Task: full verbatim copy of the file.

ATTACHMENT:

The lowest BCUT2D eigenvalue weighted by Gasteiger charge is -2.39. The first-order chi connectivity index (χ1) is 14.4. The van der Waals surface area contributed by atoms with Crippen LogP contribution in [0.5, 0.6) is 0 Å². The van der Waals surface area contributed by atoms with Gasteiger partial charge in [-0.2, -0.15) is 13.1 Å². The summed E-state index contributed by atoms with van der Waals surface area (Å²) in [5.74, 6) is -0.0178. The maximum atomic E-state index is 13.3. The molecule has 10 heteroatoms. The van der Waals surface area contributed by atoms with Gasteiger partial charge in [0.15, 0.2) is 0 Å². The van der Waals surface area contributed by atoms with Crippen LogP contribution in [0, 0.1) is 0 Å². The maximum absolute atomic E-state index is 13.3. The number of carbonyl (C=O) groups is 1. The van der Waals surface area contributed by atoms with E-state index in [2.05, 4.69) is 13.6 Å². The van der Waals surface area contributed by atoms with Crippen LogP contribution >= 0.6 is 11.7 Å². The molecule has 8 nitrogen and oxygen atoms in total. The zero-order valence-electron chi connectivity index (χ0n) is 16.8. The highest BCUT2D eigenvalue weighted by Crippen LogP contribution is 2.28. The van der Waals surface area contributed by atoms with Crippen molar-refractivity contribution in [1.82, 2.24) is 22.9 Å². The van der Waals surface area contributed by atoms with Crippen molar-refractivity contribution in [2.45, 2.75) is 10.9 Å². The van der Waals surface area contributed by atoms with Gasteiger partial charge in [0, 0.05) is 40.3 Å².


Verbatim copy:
The lowest BCUT2D eigenvalue weighted by Gasteiger charge is -2.39. The first-order chi connectivity index (χ1) is 14.4. The van der Waals surface area contributed by atoms with Crippen LogP contribution in [0.5, 0.6) is 0 Å². The van der Waals surface area contributed by atoms with Gasteiger partial charge in [-0.2, -0.15) is 13.1 Å². The summed E-state index contributed by atoms with van der Waals surface area (Å²) in [5.74, 6) is -0.0178. The maximum atomic E-state index is 13.3. The molecule has 10 heteroatoms. The van der Waals surface area contributed by atoms with Gasteiger partial charge in [0.15, 0.2) is 0 Å². The van der Waals surface area contributed by atoms with Crippen LogP contribution in [0, 0.1) is 0 Å². The maximum absolute atomic E-state index is 13.3. The number of carbonyl (C=O) groups is 1. The van der Waals surface area contributed by atoms with E-state index in [2.05, 4.69) is 13.6 Å². The van der Waals surface area contributed by atoms with Crippen LogP contribution >= 0.6 is 11.7 Å². The molecule has 8 nitrogen and oxygen atoms in total. The zero-order valence-electron chi connectivity index (χ0n) is 16.8. The highest BCUT2D eigenvalue weighted by Crippen LogP contribution is 2.28. The van der Waals surface area contributed by atoms with Crippen molar-refractivity contribution in [1.82, 2.24) is 22.9 Å². The van der Waals surface area contributed by atoms with Crippen molar-refractivity contribution in [2.45, 2.75) is 10.9 Å². The van der Waals surface area contributed by atoms with Gasteiger partial charge in [0, 0.05) is 40.3 Å².